I am currently writing a book manuscript, “Race, Caste, Religion, and Citizenship: Indian American Political Advocacy.” It focuses on Indian American advocacy organizations and the activists who work to make American society, policy makers, and politicians more hospitable to the needs of people of Indian background. In addition to organizations mobilizing around an Indian American identity there are also a range of other organizations that are based on very different understandings of ethnicity and identity, each with distinct goals. There are South Asian American organizations, organizations for Indian Americans of Hindu, Sikh, Muslim, Christian, and Dalit backgrounds, organizations representing Indian American Democrats and Republicans, and even organizations representing combinations of these such as the Republican Hindu Coalition. My book makes clear why these identities matter, since they shape the objectives and strategies of Indian American advocacy groups in fundamentally different ways. It examines how race, caste, and religion lead to disparities in the experiences and perspectives of Indian American sub-groups in the United States and in India. These factors interact with structures, cultures, and established political norms of the United States to give rise to the varied political mobilization patterns of Indian American groups. The book examines the dialectical process through which immigrants mobilize within the structures and cultures of the society they have immigrated to, but also work to transform it to accommodate their unique needs. Finally, it shows the relative roles played by domestic and international influences on the political mobilization of immigrant groups in the United States.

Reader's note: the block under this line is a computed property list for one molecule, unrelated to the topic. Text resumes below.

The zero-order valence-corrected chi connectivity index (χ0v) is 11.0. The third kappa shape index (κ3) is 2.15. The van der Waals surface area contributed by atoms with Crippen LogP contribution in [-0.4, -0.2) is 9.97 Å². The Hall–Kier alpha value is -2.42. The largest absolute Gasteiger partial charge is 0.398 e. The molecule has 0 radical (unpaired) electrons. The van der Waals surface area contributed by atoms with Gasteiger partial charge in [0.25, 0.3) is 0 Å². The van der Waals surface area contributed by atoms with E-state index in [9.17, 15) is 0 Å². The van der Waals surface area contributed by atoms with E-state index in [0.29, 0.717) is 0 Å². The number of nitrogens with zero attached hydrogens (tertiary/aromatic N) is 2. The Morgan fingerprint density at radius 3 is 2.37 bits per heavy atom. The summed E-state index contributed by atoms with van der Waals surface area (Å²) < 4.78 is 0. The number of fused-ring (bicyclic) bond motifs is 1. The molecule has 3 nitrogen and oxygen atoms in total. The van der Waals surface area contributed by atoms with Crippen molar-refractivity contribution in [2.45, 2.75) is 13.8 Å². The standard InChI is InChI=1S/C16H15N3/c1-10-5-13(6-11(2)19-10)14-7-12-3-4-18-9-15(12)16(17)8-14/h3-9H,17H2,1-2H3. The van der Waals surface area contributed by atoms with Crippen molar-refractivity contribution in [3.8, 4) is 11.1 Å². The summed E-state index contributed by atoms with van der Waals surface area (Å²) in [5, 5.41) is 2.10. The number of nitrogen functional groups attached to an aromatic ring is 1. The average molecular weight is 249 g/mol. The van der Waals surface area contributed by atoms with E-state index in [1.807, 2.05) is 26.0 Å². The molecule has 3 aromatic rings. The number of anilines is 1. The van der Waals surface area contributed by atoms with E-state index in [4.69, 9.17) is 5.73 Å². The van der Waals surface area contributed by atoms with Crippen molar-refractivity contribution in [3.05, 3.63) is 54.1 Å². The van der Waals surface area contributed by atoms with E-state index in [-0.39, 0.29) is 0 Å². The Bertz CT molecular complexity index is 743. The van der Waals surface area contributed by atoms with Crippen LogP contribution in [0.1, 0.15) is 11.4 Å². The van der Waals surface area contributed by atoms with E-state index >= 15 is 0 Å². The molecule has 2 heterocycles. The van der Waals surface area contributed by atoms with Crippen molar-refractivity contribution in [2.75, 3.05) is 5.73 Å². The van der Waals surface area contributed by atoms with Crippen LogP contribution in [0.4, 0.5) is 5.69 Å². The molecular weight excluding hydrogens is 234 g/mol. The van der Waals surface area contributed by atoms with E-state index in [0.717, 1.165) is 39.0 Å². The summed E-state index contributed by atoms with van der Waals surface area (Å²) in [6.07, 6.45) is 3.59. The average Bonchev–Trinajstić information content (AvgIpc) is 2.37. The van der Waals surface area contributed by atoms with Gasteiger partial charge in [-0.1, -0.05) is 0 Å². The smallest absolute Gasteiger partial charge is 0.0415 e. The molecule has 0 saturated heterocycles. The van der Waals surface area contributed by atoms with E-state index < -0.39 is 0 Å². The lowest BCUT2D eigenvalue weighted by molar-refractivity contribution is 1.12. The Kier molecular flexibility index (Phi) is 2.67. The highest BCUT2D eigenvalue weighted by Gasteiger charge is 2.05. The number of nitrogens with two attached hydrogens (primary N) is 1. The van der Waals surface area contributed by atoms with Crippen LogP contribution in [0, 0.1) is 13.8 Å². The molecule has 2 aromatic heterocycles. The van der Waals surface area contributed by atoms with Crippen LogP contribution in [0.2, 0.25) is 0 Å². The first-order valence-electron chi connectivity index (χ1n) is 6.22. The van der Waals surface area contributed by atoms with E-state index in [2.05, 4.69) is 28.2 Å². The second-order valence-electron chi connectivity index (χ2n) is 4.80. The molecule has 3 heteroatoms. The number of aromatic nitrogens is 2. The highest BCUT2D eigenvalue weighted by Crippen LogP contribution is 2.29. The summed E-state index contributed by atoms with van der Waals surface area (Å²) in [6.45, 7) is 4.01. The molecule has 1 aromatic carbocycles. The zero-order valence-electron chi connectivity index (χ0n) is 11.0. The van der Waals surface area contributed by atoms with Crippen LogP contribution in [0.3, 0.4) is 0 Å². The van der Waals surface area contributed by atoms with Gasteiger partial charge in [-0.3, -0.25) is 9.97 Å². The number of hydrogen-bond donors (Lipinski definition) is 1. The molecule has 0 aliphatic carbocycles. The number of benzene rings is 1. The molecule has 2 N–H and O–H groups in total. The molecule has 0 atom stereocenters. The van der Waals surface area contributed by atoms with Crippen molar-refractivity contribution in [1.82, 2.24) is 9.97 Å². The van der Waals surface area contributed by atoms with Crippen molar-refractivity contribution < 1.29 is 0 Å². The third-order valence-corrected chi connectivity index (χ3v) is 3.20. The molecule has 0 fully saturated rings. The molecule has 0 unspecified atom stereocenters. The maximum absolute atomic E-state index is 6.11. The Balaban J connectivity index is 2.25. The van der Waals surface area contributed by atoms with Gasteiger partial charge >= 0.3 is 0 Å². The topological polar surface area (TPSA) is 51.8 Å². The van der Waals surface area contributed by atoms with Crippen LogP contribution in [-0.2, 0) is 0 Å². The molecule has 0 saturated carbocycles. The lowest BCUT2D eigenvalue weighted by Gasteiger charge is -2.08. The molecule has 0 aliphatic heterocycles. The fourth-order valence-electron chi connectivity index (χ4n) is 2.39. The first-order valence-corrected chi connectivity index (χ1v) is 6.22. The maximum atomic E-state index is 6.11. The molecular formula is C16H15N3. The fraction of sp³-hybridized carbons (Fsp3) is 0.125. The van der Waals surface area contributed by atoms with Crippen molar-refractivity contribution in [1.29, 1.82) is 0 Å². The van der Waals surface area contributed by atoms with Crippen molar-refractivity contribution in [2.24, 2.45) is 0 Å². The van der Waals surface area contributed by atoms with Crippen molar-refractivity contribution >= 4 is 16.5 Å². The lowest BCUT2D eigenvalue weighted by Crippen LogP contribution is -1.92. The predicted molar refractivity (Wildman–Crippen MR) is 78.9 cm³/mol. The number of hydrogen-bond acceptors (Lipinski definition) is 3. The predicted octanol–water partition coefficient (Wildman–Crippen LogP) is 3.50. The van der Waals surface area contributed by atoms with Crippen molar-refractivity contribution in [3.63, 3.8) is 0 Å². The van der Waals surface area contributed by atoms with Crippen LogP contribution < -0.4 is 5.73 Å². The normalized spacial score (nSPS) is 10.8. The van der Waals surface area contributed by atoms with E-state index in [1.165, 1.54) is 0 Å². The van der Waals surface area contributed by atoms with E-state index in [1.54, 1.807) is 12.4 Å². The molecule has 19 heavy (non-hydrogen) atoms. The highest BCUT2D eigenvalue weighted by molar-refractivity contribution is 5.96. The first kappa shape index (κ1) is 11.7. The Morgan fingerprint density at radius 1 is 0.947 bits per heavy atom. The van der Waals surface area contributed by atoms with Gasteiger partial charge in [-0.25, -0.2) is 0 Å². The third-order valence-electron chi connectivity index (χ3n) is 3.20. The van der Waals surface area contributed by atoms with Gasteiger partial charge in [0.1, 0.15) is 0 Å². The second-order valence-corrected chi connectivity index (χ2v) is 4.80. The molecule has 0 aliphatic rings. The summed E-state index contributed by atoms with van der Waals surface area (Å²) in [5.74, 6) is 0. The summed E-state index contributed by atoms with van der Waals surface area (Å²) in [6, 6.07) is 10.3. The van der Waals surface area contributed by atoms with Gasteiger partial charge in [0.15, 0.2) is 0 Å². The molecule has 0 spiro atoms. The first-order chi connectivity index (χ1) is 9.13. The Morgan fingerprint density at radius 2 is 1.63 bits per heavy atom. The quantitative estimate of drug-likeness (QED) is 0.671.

Research in Progress
My work on the political incorporation of Indian Americans showed me that
the way their ethnic advocacy organizations define grievances and develop
strategies are profoundly shaped by the US context. This led me to research
that examines how differences in political structures, policies regarding
immigrant integration and religion, as well as migration patterns, shape
immigrant political activism. I am working on a research project funded by the
National Science Foundation, “The Incorporation of Religious Minorities in
Canada and the United States” examining how the social, political, and
religious contexts of Canada and the United States shape the political
incorporation and mobilization of religious minorities from South Asia. This
research also examines how different opportunity structures (both national and
regional), and differences in the characteristics of the groups shape how they
frame their grievances and mobilize, and whether the mobilization takes an
“ethnic,” “racial,” or “religious” form.